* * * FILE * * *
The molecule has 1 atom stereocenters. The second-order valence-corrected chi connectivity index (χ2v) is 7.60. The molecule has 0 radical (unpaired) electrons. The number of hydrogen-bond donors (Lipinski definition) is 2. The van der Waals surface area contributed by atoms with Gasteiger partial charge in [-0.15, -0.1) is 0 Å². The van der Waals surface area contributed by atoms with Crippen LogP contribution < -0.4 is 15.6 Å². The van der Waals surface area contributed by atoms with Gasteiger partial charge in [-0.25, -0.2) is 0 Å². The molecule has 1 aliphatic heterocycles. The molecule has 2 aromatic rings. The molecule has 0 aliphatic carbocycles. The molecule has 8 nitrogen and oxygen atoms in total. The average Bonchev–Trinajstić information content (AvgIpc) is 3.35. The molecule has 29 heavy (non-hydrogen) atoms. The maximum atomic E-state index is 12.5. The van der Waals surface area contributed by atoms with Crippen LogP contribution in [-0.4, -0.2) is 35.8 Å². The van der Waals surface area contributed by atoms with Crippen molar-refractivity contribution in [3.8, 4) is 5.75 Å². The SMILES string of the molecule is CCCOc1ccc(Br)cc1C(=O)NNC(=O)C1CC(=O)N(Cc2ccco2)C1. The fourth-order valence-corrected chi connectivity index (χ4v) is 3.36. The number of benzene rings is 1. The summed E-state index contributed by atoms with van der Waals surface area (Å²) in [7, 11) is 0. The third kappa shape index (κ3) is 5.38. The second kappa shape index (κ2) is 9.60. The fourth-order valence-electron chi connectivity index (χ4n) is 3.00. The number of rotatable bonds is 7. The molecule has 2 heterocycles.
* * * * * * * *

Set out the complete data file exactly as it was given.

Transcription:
The molecule has 1 atom stereocenters. The second-order valence-corrected chi connectivity index (χ2v) is 7.60. The molecule has 0 radical (unpaired) electrons. The number of hydrogen-bond donors (Lipinski definition) is 2. The van der Waals surface area contributed by atoms with Gasteiger partial charge in [-0.15, -0.1) is 0 Å². The van der Waals surface area contributed by atoms with Crippen LogP contribution < -0.4 is 15.6 Å². The van der Waals surface area contributed by atoms with Gasteiger partial charge in [-0.25, -0.2) is 0 Å². The molecule has 1 aliphatic heterocycles. The molecule has 2 aromatic rings. The molecule has 0 aliphatic carbocycles. The molecule has 8 nitrogen and oxygen atoms in total. The average Bonchev–Trinajstić information content (AvgIpc) is 3.35. The molecule has 29 heavy (non-hydrogen) atoms. The maximum atomic E-state index is 12.5. The van der Waals surface area contributed by atoms with Crippen LogP contribution in [-0.4, -0.2) is 35.8 Å². The van der Waals surface area contributed by atoms with Crippen molar-refractivity contribution in [3.8, 4) is 5.75 Å². The SMILES string of the molecule is CCCOc1ccc(Br)cc1C(=O)NNC(=O)C1CC(=O)N(Cc2ccco2)C1. The fourth-order valence-corrected chi connectivity index (χ4v) is 3.36. The number of benzene rings is 1. The summed E-state index contributed by atoms with van der Waals surface area (Å²) in [7, 11) is 0. The third kappa shape index (κ3) is 5.38. The second kappa shape index (κ2) is 9.60. The fourth-order valence-electron chi connectivity index (χ4n) is 3.00. The number of rotatable bonds is 7. The molecule has 2 heterocycles.